One of the challenges to setting the correct fee has to do with a thing called the “market rate.” Or as I say a lot “what the market will bear.” We try to set up our fee agreements so that they are based on the time it takes to do the job, but at the end if we review the fee and it is more than we feel like is fair in the marketplace, we have to cut it back.
Why do this? Well, I would like to tell you it is because we are nice guys, (we like to think we are nice guys) but it is also because if we don’t provide good value the client will go somewhere else. What I have found is that there is always someone who will quote a lower fee and also always someone much higher. We try to maintain a balance in our firm between great design and reasonable cost, so we are happy when we fall in the center of the range.
Why is there such a disparity in cost? It is a complex question. One answer has to do with the “art” portion of the profession. There may be a minimum level of deliverable that will get a project permitted and built, but different architects want to put more art and a higher level of detail. We feel that a certain amount of this provides great value, but we draw the line where we feel the benefits for the client drop off.
Professionals that work out of their house or are just getting started will quote lower fees because their overhead is low or they don’t have the experience to foresee what the project will require. This can be a great savings to the client, but sometimes it backfires bigtime. When the professional is too small, they can be easily overloaded and the project timeline will get stretched to the point of breaking. And clients should value their time because they are paying interest and missing opportunities. Some of these home operators will simply walk away from a job when they realize they bit off more than they could chew. Then it falls back into our lap to pick up the pieces.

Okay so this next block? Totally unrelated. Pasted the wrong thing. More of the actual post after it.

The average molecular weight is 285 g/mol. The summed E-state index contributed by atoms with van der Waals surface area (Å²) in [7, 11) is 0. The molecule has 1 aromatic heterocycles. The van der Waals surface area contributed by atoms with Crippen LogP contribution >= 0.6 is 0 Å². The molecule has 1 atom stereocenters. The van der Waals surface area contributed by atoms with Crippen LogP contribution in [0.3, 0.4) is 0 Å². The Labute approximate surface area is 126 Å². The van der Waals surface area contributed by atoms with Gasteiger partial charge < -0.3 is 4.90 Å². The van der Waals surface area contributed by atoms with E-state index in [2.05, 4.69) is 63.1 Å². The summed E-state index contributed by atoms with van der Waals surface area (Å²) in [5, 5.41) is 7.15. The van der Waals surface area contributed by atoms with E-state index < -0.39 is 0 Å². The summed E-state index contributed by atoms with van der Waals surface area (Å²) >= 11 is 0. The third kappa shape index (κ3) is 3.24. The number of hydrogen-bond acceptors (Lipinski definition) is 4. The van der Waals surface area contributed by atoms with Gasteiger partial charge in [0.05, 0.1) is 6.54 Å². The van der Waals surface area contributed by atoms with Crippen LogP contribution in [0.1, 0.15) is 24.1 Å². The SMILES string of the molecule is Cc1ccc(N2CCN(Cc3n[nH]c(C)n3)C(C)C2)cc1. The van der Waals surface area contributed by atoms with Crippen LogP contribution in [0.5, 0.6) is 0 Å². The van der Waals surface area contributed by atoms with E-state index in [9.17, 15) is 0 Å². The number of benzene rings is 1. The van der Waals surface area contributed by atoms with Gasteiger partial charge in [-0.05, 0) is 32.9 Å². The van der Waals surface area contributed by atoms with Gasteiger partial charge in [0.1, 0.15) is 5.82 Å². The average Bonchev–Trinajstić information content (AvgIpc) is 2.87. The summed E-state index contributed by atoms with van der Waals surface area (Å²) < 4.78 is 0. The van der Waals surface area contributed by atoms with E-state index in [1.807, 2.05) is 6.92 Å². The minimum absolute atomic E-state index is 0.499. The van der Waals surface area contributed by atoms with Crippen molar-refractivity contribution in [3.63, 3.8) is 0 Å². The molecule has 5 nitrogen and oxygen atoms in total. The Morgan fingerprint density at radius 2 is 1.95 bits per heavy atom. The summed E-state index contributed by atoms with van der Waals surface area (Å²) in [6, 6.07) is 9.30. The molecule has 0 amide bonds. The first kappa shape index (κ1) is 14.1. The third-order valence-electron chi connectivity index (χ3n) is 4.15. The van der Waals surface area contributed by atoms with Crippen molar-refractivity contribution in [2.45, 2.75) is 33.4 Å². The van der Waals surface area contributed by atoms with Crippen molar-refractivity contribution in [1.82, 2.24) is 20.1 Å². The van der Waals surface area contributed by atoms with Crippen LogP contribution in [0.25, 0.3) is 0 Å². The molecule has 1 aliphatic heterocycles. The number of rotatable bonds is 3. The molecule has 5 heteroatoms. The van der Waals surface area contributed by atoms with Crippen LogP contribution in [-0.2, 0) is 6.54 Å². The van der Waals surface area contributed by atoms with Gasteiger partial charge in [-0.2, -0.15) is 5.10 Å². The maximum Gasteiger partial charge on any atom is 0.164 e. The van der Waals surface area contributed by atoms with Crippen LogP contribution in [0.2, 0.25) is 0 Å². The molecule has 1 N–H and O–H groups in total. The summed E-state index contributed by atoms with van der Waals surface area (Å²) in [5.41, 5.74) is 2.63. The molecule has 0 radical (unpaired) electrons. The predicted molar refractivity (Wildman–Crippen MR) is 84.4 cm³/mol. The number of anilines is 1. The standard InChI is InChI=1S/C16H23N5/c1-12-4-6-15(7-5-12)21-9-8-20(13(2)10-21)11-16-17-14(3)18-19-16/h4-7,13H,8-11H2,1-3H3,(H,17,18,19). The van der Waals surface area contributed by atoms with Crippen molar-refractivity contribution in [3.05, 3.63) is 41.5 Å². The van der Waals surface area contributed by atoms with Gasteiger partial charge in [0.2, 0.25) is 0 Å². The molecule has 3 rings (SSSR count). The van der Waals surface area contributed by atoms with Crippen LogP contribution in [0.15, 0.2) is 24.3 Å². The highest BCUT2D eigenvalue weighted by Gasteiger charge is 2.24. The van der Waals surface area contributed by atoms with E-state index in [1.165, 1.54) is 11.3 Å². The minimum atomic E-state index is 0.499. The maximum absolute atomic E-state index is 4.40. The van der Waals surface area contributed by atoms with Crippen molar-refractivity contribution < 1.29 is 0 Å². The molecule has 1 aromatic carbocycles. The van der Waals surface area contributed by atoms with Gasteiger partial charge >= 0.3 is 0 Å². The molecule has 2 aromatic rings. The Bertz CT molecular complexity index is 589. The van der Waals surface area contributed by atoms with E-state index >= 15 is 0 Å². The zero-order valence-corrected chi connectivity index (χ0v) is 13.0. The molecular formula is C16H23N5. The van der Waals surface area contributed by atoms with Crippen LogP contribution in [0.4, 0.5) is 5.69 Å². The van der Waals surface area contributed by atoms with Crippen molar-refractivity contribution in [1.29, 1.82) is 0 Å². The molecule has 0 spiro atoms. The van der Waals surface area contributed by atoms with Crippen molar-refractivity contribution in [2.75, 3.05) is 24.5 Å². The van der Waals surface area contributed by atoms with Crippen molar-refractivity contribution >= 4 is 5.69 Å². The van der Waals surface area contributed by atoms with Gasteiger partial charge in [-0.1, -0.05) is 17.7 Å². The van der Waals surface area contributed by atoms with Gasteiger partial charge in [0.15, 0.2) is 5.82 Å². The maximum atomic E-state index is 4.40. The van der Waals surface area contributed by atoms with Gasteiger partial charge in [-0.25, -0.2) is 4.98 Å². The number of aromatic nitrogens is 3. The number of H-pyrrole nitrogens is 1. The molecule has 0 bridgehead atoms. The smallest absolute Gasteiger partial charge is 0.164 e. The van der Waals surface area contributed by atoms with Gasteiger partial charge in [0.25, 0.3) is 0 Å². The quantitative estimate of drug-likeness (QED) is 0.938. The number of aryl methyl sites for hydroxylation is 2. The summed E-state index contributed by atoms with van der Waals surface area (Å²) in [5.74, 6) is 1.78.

Differences in scope can be a frequent reason why competing firms have different fees. Proposals should be compared carefully to ensure they are truly “apples to apples”. I have lost jobs because we were “too expensive” only to find out later we included civil engineering and the other firm didn’t!
More to come soon. If you want to get in touch please let me know! Thanks for reading!